Can the word "facing" be used both ways?

To write

major water problems facing the world


challenges and opportunities facing low- and middle-income countries and their citizens

seems to me to switch the roles.

Is it OK to use facing in this way, or would the only correct usage be faced by in these two examples?

  • Do you mean that the role is switched between your 2 examples? Or do you mean that both your examples illustrate the same 'role'? If the latter, please provide examples of what you consider the other 'role' to be. – TrevorD Jun 5 '13 at 12:31
  • @TrevorD: I believe the O.P. is asking this: If we say, "There are major water problems facing the world," we really mean, "The world is facing major water problems." So, should facing in that instance be replaced with faced by, or is it okay to use facing reflexively? – J.R. Jun 5 '13 at 14:28
  • +1 You face a situation -- situations don't "face" you -- they "stare at you (in the face)", etc. However we could say "in the face of" a situation, "faced by" a situation, etc. Essentially here the meaning is one of "confronting" -- it is for the subject to confront (face), not the situation. Hope you get the drift. – Kris Jun 5 '13 at 15:00
  • @Kris: Some writers (like Dostoevsky?) might disagree. Sometimes, situations can face us. – J.R. Jun 6 '13 at 1:20

The terms facing and faced by are somewhat interchangeable. If a challenge is facing you, it follows that it is also faced by you.

  • The idiomatic sense of 'confronting' does not seem to apply bilaterally. I'm not very sure. You may like to check and update. – Kris Jun 5 '13 at 14:57
  • I believe it does. You confront a problem, it in turn can confront you. – ElendilTheTall Jun 5 '13 at 15:04
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    But "The problems facing me are insurmountable" is fine, for example. – ElendilTheTall Jun 5 '13 at 16:03
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    Replace confront or face with 'look at', and follow the eyes. If a problem looks at you, it doesn't mean you are looking at the problem. If you look at a problem, it doesn't mean the problem is looking back at you. – JustinC Jun 5 '13 at 17:43
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    They were not arbitrary in the least. They are all words that suggest a subject's perspective or orientation; which means they can not be so easily interchanged in usage without implying or inferring a different meaning. – JustinC Jun 7 '13 at 0:36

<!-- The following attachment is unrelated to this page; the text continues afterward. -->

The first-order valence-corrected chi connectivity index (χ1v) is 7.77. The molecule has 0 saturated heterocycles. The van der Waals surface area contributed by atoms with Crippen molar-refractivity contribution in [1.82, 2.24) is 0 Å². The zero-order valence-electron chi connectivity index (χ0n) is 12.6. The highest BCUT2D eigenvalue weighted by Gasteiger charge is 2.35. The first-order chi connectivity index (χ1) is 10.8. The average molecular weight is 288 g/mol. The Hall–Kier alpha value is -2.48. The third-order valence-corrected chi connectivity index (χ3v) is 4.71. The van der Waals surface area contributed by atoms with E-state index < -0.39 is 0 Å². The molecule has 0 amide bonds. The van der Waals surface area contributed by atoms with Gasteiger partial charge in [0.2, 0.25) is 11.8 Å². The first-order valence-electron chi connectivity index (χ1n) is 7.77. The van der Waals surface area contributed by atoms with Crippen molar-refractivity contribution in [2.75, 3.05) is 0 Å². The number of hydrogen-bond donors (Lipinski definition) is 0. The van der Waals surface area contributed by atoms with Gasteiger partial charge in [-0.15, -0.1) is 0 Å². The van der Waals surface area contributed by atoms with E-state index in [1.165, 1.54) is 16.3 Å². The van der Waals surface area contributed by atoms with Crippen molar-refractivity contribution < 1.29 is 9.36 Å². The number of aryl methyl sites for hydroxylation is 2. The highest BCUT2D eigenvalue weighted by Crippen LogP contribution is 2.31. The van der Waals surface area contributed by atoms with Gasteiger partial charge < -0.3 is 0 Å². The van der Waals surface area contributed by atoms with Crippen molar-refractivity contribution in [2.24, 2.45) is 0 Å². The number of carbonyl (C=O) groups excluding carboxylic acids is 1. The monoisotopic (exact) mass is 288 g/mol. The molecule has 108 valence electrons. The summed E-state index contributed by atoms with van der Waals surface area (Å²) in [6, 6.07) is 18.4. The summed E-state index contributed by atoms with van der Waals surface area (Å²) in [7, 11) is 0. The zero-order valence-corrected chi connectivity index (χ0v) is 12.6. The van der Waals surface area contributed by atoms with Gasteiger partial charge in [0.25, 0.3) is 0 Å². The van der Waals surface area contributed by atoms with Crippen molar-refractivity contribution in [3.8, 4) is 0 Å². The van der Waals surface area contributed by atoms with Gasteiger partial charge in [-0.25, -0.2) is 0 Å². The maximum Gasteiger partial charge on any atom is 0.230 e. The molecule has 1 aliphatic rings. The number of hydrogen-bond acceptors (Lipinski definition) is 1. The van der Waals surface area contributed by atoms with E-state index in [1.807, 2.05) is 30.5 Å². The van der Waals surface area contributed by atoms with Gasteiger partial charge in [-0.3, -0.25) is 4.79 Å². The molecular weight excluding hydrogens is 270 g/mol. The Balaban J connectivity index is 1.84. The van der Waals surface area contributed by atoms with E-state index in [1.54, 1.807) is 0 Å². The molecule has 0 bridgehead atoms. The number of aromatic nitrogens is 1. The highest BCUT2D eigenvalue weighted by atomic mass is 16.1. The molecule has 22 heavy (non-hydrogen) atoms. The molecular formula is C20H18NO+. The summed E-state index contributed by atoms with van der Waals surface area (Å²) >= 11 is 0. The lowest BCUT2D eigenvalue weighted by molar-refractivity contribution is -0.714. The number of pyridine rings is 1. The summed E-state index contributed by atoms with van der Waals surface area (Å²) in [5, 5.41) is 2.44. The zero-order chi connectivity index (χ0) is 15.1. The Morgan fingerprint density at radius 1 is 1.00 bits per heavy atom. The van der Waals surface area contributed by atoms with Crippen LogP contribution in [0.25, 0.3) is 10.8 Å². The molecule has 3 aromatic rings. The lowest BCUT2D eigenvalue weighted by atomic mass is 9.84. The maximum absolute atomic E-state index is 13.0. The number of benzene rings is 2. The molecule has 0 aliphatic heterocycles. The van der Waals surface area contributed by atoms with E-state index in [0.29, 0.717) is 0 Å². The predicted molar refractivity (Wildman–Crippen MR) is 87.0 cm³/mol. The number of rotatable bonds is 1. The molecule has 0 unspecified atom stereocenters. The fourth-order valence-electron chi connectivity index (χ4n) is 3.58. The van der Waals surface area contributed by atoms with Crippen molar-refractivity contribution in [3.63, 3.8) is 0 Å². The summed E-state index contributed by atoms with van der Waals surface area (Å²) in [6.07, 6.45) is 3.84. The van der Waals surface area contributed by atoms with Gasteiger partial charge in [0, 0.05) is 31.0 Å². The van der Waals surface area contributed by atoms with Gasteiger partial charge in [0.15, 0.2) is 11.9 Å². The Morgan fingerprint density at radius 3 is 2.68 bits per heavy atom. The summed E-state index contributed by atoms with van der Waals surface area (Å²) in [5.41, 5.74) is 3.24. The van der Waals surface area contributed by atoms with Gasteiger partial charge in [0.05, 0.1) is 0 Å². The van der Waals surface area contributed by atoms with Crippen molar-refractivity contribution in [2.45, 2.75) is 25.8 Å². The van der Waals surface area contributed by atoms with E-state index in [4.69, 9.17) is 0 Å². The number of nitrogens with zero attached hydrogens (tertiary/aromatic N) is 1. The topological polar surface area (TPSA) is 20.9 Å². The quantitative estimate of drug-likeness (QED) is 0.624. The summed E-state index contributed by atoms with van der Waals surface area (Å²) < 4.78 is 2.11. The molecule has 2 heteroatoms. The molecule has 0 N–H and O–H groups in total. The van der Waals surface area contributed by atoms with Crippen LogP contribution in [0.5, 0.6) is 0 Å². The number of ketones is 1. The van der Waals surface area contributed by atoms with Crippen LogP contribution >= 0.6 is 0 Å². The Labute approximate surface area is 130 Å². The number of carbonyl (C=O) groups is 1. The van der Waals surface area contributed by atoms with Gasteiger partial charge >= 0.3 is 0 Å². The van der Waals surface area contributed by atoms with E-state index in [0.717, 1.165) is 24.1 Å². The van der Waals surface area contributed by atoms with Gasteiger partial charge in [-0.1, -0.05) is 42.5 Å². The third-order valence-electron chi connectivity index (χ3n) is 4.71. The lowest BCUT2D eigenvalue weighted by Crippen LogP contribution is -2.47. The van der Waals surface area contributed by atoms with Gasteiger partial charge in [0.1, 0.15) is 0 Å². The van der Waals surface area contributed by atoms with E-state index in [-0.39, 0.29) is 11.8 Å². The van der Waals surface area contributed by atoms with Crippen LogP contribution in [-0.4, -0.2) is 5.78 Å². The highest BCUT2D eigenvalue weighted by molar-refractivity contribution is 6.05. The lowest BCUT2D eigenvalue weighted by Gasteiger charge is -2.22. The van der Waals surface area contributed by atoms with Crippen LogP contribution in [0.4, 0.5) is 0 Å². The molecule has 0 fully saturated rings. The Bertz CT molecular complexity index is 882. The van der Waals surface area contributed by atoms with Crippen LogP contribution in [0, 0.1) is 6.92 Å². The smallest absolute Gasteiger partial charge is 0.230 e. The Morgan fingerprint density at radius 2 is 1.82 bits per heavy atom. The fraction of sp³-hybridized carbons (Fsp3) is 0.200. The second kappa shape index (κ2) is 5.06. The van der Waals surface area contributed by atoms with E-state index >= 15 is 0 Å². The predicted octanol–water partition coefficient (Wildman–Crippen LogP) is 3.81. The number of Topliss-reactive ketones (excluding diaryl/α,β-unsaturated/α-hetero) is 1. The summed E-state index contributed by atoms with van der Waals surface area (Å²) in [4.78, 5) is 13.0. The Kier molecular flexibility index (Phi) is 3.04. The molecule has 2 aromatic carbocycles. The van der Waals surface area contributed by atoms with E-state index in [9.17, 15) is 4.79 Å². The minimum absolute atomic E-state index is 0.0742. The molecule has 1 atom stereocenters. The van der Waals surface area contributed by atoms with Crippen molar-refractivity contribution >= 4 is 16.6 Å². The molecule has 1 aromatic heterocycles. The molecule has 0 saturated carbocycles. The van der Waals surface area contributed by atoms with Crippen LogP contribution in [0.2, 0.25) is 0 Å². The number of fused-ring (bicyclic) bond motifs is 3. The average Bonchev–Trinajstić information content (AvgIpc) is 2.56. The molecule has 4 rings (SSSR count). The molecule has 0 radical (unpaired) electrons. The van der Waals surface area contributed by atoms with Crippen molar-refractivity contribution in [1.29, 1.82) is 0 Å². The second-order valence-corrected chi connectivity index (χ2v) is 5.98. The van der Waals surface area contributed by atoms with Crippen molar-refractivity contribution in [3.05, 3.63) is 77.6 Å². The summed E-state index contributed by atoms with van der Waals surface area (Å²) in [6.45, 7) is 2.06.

It's very common and perfectly correct to use facing in either "direction": problems can face us and we can face problems. At its core, facing is just a matter of orientation. If something has its "front" toward us, it is facing us. If we have our front toward something, we are facing it. When a problem faces us, it just means that the problem has presented itself to us. And it can do so whether we accept it or not: We can try to ignore (turn our back to) global warming, for example, but global warming would still be facing us, even as we avoid facing global warming.

Merriam-Webster has this to say about face:

6 a : to have as a prospect : be confronted by <face a grim future> b : to be a prospect or a source of concern for <the problems that face us> c : to bring face-to-face <he was faced with ruin>


To write "major water problems facing the world" or "challenges and opportunities facing low- and middle-income countries and their citizens", seems to me to switch the roles. Is it OK to use "facing" in this way, or is would the only correct usage be "faced by" in these two examples?

How would "a water problem" face anything?

Something or somebody might face a water problem, but you can't interchange the subjects and retain the same meaning as a matter of perspective. To face, confront, negotiate, or any other similar "activity" are best understood as activities done with intent towards a perspective or orientation.

To face anything, it means the primary subject adjusts their orientation to be more aligned with the secondary subject. The secondary subject does not need to do anything, or even be aware of what the primary subject intends or has done whatever they were subjected to (being faced, being looked at, being mocked).

However, because of the concept of allusion, a certain way of creating a figure of speech, you can at times suggest that things that normally do not possess an ability to demonstrate perspective or orientation with intent, might do so through alluded embodiment. Such things are now "living, thinking, purposeful entities." Suggesting something though isn't a matter of fact. Water can not nor will ever be able to bring suit against people for the problems we have allegedly inflicted on it. People might be able to, but of their own accord, and not at the behest or behalf of water.

Literally, it would not make sense in the slightest for inanimate objects or concepts to "face" a subject. Figuratively, sure, go ahead, but realize, it may not be well understood or appreciated in the same manner by the audience. It will likely translate with difficultly, too, if that is ever a concern.



Let's face it.
Google Ngram: facing problems vs. problems facing , English, 1800-2000

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